Thursday, October 23, 2008

New Testament Papyri: Part One

A rather important definitional problem is hidden in the phrase ‘New Testament Papyri’. This phrase covers a multitude of generalisations. Initially, of course, it ought to be clear that the ‘New Testament Papyri’ are those manuscripts of the New Testament written on papyrus. This stage is straightforward, papyrus is a plant, technically Cyperus papyrus , which is a tall, marsh-loving sedge with triangular stalks up to 4 metres in height.[i]

In antiquity this triangular plant was cultivated, cut into strips and made into sheets of papyrus, a product that could be exported from Egypt throughout the Greco-Roman world. Of papyrus exported from Egypt Pliny could say that ‘on it human civilisation depends’. And early Christians used this in order to communicate in antiquity. And among the many thousands of papyrus documents excavated, discovered and published in the last hundred and fifty years or so (say 50,000 documents and 5,000 literary texts), something over one hundred represent texts of the Greek New Testament (incidentally, outnumbered by other literary texts like Homer, Euripides, Demosthenes).

A standard list of ‘New Testament Papyri’ exists which numbers identified portions of the New Testament on papyrus. These are the papyri referred to using a large (or Gothic) P and a number. Currently this list extends from P1 (P. Oxy 2 which was published in 1898) through to P124 (P. Oxy 4845 which was published in 2007). This list has its own history, originating with C.R. Gregory in 1908 and continuing with E. von Dobschütz, G. Maldfield, K. Aland, to the present-day up-dates issued by the Munster Institute.[ii] We can trace the development of this list as follows:[iii] (pity I can't get the table to work)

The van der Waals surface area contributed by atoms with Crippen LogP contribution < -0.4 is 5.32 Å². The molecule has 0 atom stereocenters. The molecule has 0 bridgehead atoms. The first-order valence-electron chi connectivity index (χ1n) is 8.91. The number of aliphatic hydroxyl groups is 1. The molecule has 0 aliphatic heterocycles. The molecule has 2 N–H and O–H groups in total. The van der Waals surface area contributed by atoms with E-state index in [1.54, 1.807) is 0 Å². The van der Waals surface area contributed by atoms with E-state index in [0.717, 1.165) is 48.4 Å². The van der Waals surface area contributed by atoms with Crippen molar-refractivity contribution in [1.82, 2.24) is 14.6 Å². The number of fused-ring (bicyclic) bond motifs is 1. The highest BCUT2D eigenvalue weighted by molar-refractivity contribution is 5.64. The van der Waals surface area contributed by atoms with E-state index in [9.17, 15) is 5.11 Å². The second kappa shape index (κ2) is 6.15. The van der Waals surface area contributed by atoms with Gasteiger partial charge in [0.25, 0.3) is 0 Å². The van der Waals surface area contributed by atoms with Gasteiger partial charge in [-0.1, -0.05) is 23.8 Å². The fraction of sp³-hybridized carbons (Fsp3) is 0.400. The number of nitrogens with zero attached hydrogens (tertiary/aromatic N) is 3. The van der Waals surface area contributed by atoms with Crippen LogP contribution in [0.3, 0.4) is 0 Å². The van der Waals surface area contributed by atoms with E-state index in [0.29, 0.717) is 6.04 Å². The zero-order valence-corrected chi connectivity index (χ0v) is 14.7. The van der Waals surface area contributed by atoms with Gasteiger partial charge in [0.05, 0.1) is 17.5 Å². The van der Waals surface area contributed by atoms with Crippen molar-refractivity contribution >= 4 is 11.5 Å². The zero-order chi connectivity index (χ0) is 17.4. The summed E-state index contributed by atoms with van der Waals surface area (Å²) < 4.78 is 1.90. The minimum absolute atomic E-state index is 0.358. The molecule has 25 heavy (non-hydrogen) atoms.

1908 (Gregory) P1 – P14
1912 (Gregory) P15 – P 19
1923 (von Dobschütz) P20 – P32
1924 (von Dobschütz) P33 – P36
1927 (von Dobschütz) P37 – P39
1928 (von Dobschütz) P40 – P41
1933 (von Dobschütz) P42 – P48
1949 (Maldfield) P1 – P62
1953 (Aland) P63
1954 (Aland) P64
1957 (Aland) P65 – P68
1963 (Aland, Kurzgefasste Liste) P1 – P76
1969 (Aland) P77 – P81
1974 (Münster, Bericht) P82, P86
1977 (Münster, Bericht) P85, P87 – P88
1979 (NA26) P1 – P88
1988 (Münster, Bericht) P89 – P96
1992 (Münster, Bericht) P97
1993 (NA27) P1 – P98
1994 (Aland, Kurz. Liste 2nd) P1 – P99
1998 (Münster, Bericht) P100 – P115
2001 (NA27 (3rd reprint)) P1 – P116
2003 (Münster, Bericht) P116
2008 (Münster, update to KL) P100 – P124

[i] Cf. Job 8.11-13: ‘Can papyrus grow where there is no marsh?’ For a picture and discussion see e.g. Hepper, 68. The plant, widely distributed in tropical Africa, grew wild and was later cultivated, on the Egyptian Nile. The starchy stem could be eaten, and various parts of the plant, including the outside rind, could be used to make boats (Job 9.26; Is 18.2); baskets and other woven products (perhaps Exod 2.3); cords and ropes (cf. John 2.15)
[ii] J.K. Elliott, A Bibliography of Greek New Testament Manuscripts. Second Edition (SNTSMS 109; Cambridge: CUP, 2000), 1 & 5-9 for bibliographical details.
[iii] Cf. also K. Aland, ‘The Significance of the Papyri for Progress in New Testament Research’ in The Bible in Modern Scholarship: Papers Read at the 100th Meeting of the Society of Biblical Literature, December 28–30, 1964 (ed. J. Philip Hyatt; Nashville: Abingdon, 1965), 325-346, esp. pp. 325-333 for developments between 1881 (Westcott and Hort) and 1964.